Why Take a Cruise?

March 31, 2014  
Filed under Travel

Passengers relax aboard the Celebrity Century. (Photo courtesy of Sharon Whitley Larsen)

By Sharon Whitley Larsen

I love cruises. I have cruised the Arctic Circle, the Australian Gold Coast, the Baltic Sea, the Mediterranean and even crossed the Atlantic twice. My shortest cruise was five days (Greek Isles), the longest 27 nights — a celebrity cruise from San Diego through the Panama Canal that ended in England.

And I have friends who would love to cruise if only they could talk their spouses into it. Some reluctant ones think they’d be bored floating on the high seas for days. But the fact is, passengers can do as little — or as much — as they wish. Some days there’s nothing better than sitting on the balcony, getting some sun, hearing the sea splash against the ship, spotting some dolphins and reading a good book.

My husband, Carl, on the other hand, once took a Zumba class and loves to attend the ship’s lectures, which have ranged from “Behind the Scenes at the Clinton White House” to marine biology. During our Panama Canal cruise, “Uncle Marty” (Marty Harrington) kept the ship’s theater packed with standing room only for his fascinating lectures on the canal’s history. Passengers rose at the crack of dawn to watch the incredible sailing through the engineering feat of the famed canal locks — a journey that took some five hours. The massive ship had just 2 feet on either side of the narrow canal to spare.

And we love attending the evening entertainment, where we have seen some fabulous singers, dancers, comedians and acrobats. And, of course, it’s fun to participate in the many shore excursions offered or venture out on our own.

Barbara and Dale Burke enjoy cruising with their two sons.

“One of the things we enjoy most about a family cruise is having dinner in the formal dining room every night,” Barbara said. “A meal averages an hour and a half. Outside of a cruise, we don’t find the opportunity to spend that much quality time together where we sit and talk without the interruption or distraction of phone calls, text messages and TV in the background.

“We also enjoy the variety of activities planned throughout the day. No one is ever bored. There is something for all ages, including a DJ and dancing for young adults into the wee hours of the morning.”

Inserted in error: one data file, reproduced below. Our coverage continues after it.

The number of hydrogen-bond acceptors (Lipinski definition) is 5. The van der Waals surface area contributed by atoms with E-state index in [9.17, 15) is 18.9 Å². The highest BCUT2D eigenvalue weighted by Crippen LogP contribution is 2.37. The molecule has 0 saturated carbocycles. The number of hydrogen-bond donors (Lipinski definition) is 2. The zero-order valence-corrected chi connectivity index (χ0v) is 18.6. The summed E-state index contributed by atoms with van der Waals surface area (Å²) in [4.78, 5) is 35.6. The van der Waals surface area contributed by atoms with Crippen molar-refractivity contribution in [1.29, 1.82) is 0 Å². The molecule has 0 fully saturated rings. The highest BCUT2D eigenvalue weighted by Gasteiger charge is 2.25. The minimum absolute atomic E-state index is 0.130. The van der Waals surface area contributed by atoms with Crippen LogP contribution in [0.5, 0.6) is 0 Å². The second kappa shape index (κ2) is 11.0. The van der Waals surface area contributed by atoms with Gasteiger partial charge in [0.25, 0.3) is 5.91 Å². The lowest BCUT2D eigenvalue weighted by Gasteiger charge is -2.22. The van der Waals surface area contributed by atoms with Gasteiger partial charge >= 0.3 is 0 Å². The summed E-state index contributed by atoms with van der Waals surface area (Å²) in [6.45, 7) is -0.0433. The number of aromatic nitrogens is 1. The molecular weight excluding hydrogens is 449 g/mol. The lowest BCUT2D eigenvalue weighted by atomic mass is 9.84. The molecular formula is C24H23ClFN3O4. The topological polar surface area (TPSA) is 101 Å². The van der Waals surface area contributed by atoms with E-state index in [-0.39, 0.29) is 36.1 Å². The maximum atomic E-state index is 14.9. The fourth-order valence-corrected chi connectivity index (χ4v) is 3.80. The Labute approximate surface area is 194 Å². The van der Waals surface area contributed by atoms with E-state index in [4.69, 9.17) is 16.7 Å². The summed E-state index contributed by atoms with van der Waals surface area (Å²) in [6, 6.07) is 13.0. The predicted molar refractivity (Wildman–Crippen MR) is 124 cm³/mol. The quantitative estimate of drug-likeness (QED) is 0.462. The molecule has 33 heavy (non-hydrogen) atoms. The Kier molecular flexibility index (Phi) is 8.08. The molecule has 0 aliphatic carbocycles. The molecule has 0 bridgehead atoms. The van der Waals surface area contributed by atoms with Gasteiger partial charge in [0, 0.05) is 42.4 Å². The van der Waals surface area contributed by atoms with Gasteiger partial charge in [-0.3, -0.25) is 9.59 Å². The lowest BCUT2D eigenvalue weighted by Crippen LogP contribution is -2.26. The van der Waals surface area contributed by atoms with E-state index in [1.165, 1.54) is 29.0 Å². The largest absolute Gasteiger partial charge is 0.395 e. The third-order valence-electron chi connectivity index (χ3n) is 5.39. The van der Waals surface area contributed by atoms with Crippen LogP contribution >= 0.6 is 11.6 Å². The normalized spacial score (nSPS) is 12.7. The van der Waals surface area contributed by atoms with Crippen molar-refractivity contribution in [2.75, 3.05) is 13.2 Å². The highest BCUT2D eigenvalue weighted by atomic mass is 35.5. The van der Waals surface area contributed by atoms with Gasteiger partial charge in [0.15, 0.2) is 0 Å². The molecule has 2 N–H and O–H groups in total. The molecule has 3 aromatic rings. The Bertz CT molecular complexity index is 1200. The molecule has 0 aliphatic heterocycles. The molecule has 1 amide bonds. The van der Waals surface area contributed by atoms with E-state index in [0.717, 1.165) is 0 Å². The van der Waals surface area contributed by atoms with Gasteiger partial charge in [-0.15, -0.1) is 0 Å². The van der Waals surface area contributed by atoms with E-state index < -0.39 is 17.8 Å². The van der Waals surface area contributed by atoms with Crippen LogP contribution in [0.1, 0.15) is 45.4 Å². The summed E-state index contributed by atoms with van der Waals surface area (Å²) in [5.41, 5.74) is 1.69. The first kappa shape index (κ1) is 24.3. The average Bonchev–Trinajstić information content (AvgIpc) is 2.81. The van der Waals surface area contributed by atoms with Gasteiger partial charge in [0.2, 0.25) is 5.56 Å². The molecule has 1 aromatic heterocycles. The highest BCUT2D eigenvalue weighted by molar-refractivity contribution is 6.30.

I met Carolyn Goltman during a Royal Caribbean Alaska cruise. She has flown halfway around the world to take several cruises by herself. Her last one was an Eastern Canada cruise on Royal Caribbean.

“Cruising is the ‘no fuss’ way to travel,” she said. “Once you are aboard your cruise ship, you can unpack your bags in your more-than-adequate cabin and relax for the duration of your trip. No packing and unpacking of suitcases — and you travel from one destination to another in the comfort of a luxury cruise liner sipping cocktails.

“My first cruise was to the Caribbean, and from there I decided this was the way to travel. I have now cruised the Med (France, Spain and Italy), and the cruise still to beat — Alaska. Cruising is such an addictive form of travel that you start planning your next cruise whilst still on your current one. Although traveling solo, as I do, I am ‘penalized’ by having to pay a single supplement (I essentially pay double rate as I am occupying an entire cabin on my own). However, don’t let being single put you off cruising. There are ‘singles and solo traveler’ gatherings almost daily, and you are pretty much guaranteed to meet a ‘cruise buddy’ along the way. I have made some amazing friends on my cruises with whom I still keep in touch. So if you are looking to travel, cruising is definitely the way to go.”

One of the most fascinating cruises we have taken was exploring the Norwegian fjords on the Norwegian Coastal Voyage (Hurtigruten). As the captain expertly maneuvered the ship within a narrow fjord — seemingly where we could reach out and touch the cliffs — he smiled and waved to acknowledge the applause from admiring passengers bundled up on the outside deck below.

We always fly into our departure city a few days early — both to explore the area and to catch our breath before boarding the ship. Once we left from our home port to sail to Hawaii and back. Some passengers barely made the sail time because they had flown in that same day from the East Coast. A connecting flight had been canceled and they arrived breathless.

The Hawaii Celebrity cruise especially appealed to me since we didn’t have any airport hassles. After we were driven 15 minutes to the pier, we boarded the ship, had a leisurely buffet lunch on deck and received “bon voyage” calls from several friends.

For five days, we were at sea participating in classes (ukulele, hula, lei-making) and lectures on Hawaiian history and culture. Then we toured three islands for five days and spent the next five days sailing back.

One Australian couple we met on a Royal Caribbean cruise out of Sydney takes two 12-night cruises each year. The husband confided to me that he’s a homebody and not a fan of traveling, but since his wife loves cruising so much, he lets her choose where she wants to go and he willingly tags along.

“It’s only a few weeks out of the year,” he said. “And if she’s happy, I’m happy.”

 

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